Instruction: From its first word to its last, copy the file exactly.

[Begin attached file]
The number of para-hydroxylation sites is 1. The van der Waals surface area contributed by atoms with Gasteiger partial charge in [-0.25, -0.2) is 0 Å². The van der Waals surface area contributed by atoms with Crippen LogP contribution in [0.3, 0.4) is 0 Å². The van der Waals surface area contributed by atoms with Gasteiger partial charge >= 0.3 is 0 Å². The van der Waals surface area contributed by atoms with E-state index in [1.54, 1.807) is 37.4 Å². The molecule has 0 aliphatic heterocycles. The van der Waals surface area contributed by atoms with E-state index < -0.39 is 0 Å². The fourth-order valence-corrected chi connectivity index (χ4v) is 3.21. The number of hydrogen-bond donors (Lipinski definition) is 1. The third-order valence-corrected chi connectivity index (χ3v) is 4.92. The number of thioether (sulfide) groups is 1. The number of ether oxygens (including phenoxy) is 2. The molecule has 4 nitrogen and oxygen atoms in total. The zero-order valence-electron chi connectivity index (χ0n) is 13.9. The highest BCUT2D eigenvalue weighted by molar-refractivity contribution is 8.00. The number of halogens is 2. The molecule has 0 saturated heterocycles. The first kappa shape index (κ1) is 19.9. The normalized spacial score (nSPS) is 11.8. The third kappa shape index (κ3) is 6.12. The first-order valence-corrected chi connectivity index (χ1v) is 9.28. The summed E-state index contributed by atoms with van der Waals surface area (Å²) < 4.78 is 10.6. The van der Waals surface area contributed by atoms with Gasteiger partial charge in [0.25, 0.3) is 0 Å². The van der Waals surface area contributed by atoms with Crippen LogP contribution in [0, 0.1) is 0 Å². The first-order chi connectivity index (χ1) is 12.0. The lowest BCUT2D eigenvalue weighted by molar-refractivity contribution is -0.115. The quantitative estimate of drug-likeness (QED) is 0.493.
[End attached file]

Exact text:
The number of para-hydroxylation sites is 1. The van der Waals surface area contributed by atoms with Gasteiger partial charge in [-0.25, -0.2) is 0 Å². The van der Waals surface area contributed by atoms with Crippen LogP contribution in [0.3, 0.4) is 0 Å². The van der Waals surface area contributed by atoms with Gasteiger partial charge >= 0.3 is 0 Å². The van der Waals surface area contributed by atoms with E-state index in [1.54, 1.807) is 37.4 Å². The molecule has 0 aliphatic heterocycles. The van der Waals surface area contributed by atoms with E-state index < -0.39 is 0 Å². The fourth-order valence-corrected chi connectivity index (χ4v) is 3.21. The number of hydrogen-bond donors (Lipinski definition) is 1. The third-order valence-corrected chi connectivity index (χ3v) is 4.92. The number of thioether (sulfide) groups is 1. The number of ether oxygens (including phenoxy) is 2. The molecule has 4 nitrogen and oxygen atoms in total. The zero-order valence-electron chi connectivity index (χ0n) is 13.9. The highest BCUT2D eigenvalue weighted by molar-refractivity contribution is 8.00. The number of halogens is 2. The molecule has 0 saturated heterocycles. The first kappa shape index (κ1) is 19.9. The normalized spacial score (nSPS) is 11.8. The third kappa shape index (κ3) is 6.12. The first-order valence-corrected chi connectivity index (χ1v) is 9.28. The summed E-state index contributed by atoms with van der Waals surface area (Å²) < 4.78 is 10.6. The van der Waals surface area contributed by atoms with Gasteiger partial charge in [0.25, 0.3) is 0 Å². The van der Waals surface area contributed by atoms with Crippen LogP contribution in [0, 0.1) is 0 Å². The first-order chi connectivity index (χ1) is 12.0. The lowest BCUT2D eigenvalue weighted by molar-refractivity contribution is -0.115. The quantitative estimate of drug-likeness (QED) is 0.493.